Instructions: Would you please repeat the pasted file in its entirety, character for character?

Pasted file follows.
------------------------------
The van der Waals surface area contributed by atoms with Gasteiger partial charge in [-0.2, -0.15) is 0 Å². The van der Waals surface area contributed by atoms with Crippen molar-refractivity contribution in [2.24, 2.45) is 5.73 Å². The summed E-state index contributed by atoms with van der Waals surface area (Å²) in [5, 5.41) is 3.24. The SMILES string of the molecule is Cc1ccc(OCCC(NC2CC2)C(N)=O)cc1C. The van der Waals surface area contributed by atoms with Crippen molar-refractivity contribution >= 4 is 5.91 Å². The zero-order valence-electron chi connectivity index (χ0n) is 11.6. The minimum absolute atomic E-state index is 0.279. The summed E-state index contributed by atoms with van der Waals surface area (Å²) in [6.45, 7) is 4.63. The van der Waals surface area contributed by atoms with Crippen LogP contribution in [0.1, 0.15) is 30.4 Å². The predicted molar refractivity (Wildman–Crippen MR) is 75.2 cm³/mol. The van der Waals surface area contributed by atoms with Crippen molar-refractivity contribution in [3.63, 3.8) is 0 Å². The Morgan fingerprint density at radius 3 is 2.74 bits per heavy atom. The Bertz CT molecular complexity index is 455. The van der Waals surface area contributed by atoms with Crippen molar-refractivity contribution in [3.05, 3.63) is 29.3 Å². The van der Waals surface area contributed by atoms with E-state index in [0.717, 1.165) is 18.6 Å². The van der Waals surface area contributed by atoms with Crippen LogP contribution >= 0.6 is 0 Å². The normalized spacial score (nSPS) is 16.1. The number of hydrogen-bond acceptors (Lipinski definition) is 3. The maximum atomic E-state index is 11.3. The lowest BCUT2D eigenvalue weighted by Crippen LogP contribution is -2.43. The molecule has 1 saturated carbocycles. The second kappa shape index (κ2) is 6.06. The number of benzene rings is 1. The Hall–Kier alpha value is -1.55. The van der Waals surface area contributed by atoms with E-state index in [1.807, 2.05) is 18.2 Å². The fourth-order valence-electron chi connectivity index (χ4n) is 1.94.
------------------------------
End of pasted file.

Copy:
The van der Waals surface area contributed by atoms with Gasteiger partial charge in [-0.2, -0.15) is 0 Å². The van der Waals surface area contributed by atoms with Crippen molar-refractivity contribution in [2.24, 2.45) is 5.73 Å². The summed E-state index contributed by atoms with van der Waals surface area (Å²) in [5, 5.41) is 3.24. The SMILES string of the molecule is Cc1ccc(OCCC(NC2CC2)C(N)=O)cc1C. The van der Waals surface area contributed by atoms with Crippen molar-refractivity contribution >= 4 is 5.91 Å². The zero-order valence-electron chi connectivity index (χ0n) is 11.6. The minimum absolute atomic E-state index is 0.279. The summed E-state index contributed by atoms with van der Waals surface area (Å²) in [6.45, 7) is 4.63. The van der Waals surface area contributed by atoms with Crippen LogP contribution in [0.1, 0.15) is 30.4 Å². The predicted molar refractivity (Wildman–Crippen MR) is 75.2 cm³/mol. The van der Waals surface area contributed by atoms with Crippen molar-refractivity contribution in [3.63, 3.8) is 0 Å². The Morgan fingerprint density at radius 3 is 2.74 bits per heavy atom. The Bertz CT molecular complexity index is 455. The van der Waals surface area contributed by atoms with Crippen molar-refractivity contribution in [3.05, 3.63) is 29.3 Å². The van der Waals surface area contributed by atoms with E-state index in [0.717, 1.165) is 18.6 Å². The van der Waals surface area contributed by atoms with Crippen LogP contribution >= 0.6 is 0 Å². The normalized spacial score (nSPS) is 16.1. The number of hydrogen-bond acceptors (Lipinski definition) is 3. The maximum atomic E-state index is 11.3. The lowest BCUT2D eigenvalue weighted by Crippen LogP contribution is -2.43. The molecule has 1 saturated carbocycles. The second kappa shape index (κ2) is 6.06. The number of benzene rings is 1. The Hall–Kier alpha value is -1.55. The van der Waals surface area contributed by atoms with E-state index in [1.807, 2.05) is 18.2 Å². The fourth-order valence-electron chi connectivity index (χ4n) is 1.94.